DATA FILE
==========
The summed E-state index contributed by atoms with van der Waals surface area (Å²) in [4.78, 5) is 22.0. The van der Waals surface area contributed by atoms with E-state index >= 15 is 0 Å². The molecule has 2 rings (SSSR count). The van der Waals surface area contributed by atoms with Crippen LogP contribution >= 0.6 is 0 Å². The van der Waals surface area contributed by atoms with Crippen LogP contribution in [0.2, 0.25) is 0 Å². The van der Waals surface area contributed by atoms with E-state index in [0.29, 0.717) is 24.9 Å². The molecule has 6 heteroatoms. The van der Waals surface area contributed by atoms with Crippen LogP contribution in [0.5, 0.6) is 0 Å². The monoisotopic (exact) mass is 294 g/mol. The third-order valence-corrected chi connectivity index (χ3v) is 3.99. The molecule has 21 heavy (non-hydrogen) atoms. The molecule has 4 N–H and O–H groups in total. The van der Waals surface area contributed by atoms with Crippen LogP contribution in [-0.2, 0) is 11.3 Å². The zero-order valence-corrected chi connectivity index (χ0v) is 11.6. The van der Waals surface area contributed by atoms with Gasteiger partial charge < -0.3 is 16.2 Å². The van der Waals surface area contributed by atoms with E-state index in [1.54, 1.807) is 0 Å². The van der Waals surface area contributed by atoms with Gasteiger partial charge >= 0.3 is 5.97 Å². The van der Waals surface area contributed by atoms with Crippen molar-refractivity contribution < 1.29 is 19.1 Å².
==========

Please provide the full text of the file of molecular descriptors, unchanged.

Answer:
The summed E-state index contributed by atoms with van der Waals surface area (Å²) in [4.78, 5) is 22.0. The van der Waals surface area contributed by atoms with E-state index >= 15 is 0 Å². The molecule has 2 rings (SSSR count). The van der Waals surface area contributed by atoms with Crippen LogP contribution >= 0.6 is 0 Å². The van der Waals surface area contributed by atoms with Crippen LogP contribution in [0.2, 0.25) is 0 Å². The van der Waals surface area contributed by atoms with E-state index in [0.29, 0.717) is 24.9 Å². The molecule has 6 heteroatoms. The van der Waals surface area contributed by atoms with Crippen LogP contribution in [0.5, 0.6) is 0 Å². The monoisotopic (exact) mass is 294 g/mol. The third-order valence-corrected chi connectivity index (χ3v) is 3.99. The molecule has 21 heavy (non-hydrogen) atoms. The molecule has 4 N–H and O–H groups in total. The van der Waals surface area contributed by atoms with Crippen LogP contribution in [-0.2, 0) is 11.3 Å². The zero-order valence-corrected chi connectivity index (χ0v) is 11.6. The van der Waals surface area contributed by atoms with Gasteiger partial charge < -0.3 is 16.2 Å². The van der Waals surface area contributed by atoms with E-state index in [1.54, 1.807) is 0 Å². The van der Waals surface area contributed by atoms with Gasteiger partial charge >= 0.3 is 5.97 Å². The van der Waals surface area contributed by atoms with Crippen molar-refractivity contribution < 1.29 is 19.1 Å².